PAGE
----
Mum-of-three, Kate, feels similarly. She shares, "When my husband took a job that meant he'd be away a lot, I was relieved. Honestly, life was just much easier without him in the house. I tried engaging him with household tasks - every job he left for me to do that he could've easily done himself, I left a sticky note on saying 'up yours Kate.' Because that's what leaving those jobs for me meant - that he didn't care enough about me or respect me enough to do them. He was embarrassed and attempted to do better, but now he's away most of the time I get on with everything and not having to look after him is one less burden."

Georgina tells us these feelings can be navigated, and there are ways to move forward. 

What to do if your partner stresses you out

  • Getting to grips with what’s happening. Georgina shares, "There’s a common trope of one parent moaning about the other one. Maybe it’s the dishwasher, late nights, or spending money. And some of this might be playful banter. But if you’re feeling anxious or annoyed or angry on a regular basis, get to grips with what’s really happening. Is it how a specific task is done? Or is it a general issue with your relationship? Or you might also discover that other aspects of life are filtering in and giving you a sense of anger or irritation and that some of this then leads you to focus it towards your co-parent. When we untangle what’s annoying us, it helps us to make sense of what we’re feeling.  
  • Communication. Georgina adds, "Once we know what’s bothering us, the next step is to consider how we communicate this. And that might sound frightening. But you’re probably already doing it, albeit in less healthy ways. The silent treatment, slamming doors, talking over each other. Imagine what it would be like to calmly and sensitively express how you are feeling. Use ‘I statements’ to express what you are feeling, rather than making it feel like an attack on the other person.  
  • Be open to feedback. "It’s one thing to understand what’s going on and to start talking," Georgina continues, adding, "But another part of this is to acknowledge that our co-parent might have something to say too. And that in order to move forward, we need to be open to their constructive feedback too.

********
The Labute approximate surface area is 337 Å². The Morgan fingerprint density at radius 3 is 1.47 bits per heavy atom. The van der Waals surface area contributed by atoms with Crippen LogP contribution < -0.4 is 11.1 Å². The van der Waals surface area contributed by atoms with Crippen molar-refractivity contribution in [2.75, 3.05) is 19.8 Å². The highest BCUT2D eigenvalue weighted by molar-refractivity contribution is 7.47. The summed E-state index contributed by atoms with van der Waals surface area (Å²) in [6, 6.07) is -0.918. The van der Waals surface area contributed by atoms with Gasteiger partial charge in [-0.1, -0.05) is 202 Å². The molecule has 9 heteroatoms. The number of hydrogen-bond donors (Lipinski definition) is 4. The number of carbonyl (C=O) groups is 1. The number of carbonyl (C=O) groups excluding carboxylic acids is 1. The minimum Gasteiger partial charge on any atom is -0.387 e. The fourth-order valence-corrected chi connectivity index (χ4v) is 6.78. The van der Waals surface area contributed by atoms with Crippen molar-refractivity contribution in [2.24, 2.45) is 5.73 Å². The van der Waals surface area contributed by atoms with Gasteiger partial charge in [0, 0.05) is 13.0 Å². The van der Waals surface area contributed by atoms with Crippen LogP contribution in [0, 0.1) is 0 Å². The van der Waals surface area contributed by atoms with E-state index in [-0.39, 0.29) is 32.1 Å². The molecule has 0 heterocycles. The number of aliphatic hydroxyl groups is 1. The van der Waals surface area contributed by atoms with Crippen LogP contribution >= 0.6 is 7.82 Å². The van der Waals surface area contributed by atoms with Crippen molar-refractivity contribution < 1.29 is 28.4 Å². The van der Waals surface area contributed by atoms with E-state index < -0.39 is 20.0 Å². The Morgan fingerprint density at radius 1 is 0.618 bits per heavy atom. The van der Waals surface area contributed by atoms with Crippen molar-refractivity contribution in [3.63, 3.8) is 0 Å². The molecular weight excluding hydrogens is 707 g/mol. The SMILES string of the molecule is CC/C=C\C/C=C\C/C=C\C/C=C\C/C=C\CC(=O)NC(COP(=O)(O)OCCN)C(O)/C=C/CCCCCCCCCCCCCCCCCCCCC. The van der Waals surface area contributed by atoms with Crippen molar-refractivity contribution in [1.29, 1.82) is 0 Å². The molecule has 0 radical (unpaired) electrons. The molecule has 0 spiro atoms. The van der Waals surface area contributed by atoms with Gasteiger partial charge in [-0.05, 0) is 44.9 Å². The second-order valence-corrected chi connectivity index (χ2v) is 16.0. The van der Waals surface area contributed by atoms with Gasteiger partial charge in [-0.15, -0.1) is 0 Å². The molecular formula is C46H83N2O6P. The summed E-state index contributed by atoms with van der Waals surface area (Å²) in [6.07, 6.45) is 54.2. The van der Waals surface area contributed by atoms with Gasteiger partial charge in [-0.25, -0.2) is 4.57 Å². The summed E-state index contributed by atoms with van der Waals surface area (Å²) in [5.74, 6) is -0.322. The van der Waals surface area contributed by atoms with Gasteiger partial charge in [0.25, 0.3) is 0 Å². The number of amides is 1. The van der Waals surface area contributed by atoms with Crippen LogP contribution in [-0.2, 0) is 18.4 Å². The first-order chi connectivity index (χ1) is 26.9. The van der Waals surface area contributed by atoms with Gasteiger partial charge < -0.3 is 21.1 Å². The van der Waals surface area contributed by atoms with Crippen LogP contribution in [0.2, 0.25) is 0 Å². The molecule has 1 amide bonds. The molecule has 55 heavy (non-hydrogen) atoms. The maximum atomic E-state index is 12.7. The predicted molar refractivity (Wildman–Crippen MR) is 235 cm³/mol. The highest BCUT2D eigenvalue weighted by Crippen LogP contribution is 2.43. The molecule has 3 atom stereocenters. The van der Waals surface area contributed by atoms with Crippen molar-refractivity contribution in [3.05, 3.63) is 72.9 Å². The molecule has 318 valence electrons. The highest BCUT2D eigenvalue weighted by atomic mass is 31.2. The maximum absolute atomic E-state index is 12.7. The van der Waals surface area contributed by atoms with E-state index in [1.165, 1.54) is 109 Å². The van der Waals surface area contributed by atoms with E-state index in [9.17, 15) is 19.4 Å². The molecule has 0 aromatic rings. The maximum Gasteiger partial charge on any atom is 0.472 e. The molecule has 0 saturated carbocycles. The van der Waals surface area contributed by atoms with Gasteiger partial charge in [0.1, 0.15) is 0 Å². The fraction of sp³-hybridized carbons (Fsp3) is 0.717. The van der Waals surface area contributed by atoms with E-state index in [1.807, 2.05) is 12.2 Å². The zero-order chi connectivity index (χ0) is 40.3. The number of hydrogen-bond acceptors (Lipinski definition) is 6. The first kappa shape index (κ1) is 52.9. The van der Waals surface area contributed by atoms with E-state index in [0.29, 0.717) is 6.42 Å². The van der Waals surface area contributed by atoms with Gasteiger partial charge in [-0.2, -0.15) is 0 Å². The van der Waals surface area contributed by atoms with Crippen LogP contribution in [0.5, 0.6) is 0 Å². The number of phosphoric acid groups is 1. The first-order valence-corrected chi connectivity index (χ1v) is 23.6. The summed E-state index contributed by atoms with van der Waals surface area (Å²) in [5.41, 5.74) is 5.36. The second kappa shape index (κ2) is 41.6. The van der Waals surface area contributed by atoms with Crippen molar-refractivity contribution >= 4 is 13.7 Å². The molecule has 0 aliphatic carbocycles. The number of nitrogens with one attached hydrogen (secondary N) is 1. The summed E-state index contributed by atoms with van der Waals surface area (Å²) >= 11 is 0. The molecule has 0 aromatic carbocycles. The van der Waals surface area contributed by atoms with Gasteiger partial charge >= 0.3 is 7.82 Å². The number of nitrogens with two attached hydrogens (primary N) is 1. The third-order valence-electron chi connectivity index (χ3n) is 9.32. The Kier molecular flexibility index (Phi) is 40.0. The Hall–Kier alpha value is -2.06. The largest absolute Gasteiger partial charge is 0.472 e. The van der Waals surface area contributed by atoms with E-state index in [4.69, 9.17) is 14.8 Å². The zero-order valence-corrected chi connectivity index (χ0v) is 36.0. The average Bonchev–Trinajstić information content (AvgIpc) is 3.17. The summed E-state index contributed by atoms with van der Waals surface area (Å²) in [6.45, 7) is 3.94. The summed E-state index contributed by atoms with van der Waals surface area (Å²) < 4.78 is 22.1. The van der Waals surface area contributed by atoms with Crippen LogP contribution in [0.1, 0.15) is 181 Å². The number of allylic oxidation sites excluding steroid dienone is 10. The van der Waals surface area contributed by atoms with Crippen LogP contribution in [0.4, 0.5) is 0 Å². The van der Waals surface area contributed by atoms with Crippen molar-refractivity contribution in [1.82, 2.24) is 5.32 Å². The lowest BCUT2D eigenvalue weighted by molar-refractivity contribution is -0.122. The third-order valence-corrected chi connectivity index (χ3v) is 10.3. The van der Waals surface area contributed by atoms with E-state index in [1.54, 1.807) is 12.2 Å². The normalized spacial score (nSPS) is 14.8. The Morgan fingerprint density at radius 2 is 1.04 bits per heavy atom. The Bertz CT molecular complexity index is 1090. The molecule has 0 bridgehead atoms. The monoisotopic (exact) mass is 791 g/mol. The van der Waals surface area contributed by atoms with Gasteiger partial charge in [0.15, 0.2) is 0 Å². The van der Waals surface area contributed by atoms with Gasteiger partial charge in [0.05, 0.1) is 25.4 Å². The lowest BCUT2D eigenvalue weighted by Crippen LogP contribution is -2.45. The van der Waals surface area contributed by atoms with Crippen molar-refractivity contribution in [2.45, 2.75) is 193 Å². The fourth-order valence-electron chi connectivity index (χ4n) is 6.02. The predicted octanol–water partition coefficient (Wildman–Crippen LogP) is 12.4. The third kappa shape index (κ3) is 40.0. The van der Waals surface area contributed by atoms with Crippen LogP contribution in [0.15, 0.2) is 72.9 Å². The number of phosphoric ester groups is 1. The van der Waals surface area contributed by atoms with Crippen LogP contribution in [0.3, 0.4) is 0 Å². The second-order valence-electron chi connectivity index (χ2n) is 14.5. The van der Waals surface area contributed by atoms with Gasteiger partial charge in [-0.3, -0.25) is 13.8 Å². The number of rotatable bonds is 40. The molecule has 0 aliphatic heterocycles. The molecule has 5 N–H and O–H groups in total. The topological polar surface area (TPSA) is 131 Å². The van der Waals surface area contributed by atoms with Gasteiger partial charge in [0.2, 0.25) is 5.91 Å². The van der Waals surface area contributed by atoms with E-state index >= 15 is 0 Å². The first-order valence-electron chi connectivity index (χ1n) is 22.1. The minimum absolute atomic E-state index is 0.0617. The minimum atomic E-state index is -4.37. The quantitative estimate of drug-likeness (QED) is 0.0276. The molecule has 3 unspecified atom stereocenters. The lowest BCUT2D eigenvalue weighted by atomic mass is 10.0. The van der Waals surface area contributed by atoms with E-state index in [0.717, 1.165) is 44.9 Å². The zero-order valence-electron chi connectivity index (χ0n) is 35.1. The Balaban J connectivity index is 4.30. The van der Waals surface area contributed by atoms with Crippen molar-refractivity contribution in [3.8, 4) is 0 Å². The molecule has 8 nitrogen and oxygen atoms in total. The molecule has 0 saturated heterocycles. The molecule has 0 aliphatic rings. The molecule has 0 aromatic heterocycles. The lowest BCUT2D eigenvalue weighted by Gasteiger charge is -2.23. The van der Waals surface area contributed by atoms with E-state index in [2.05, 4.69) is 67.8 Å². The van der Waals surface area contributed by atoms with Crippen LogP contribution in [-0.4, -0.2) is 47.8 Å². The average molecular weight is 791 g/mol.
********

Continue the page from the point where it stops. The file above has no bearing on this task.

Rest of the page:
• Remember to enjoy each other. When we have children, it’s easy to lose a sense of who we are. Our identity becomes subsumed by that of a mother, a father, a parent whose job it is to look after our children. It’s so important to retain a sense of our own identity. And that goes for the ‘identity’ of our relationship too. To remember the things that we enjoy about each other, to have fun together, to think about date nights and intimacy, even when these things need to go on the back burner for a period of time."

For more on relationships and motherhood, we share the daily habit that could be killing your relationship, and why some people turn to emotional cheating. We also have some tips to help you fancy your partner again, if you want to bring back a bit of spark to your partnership.

Georgina Sturmer
Georgina Sturmer

Georgina Sturmer is a BACP registered counsellor who helps women to understand what is holding them back from being happier and more confident and resilient in their life and relationships.

Lucy Wigley
Parenting writer - contributing

Lucy is a mum-of-two, multi-award nominated writer and blogger with six years’ of experience writing about parenting, family life, and TV. Lucy has contributed content to PopSugar and In the last three years, she has transformed her passion for streaming countless hours of television into specialising in entertainment writing. There is now nothing she loves more than watching the best shows on television and sharing why you - and your kids - should watch them.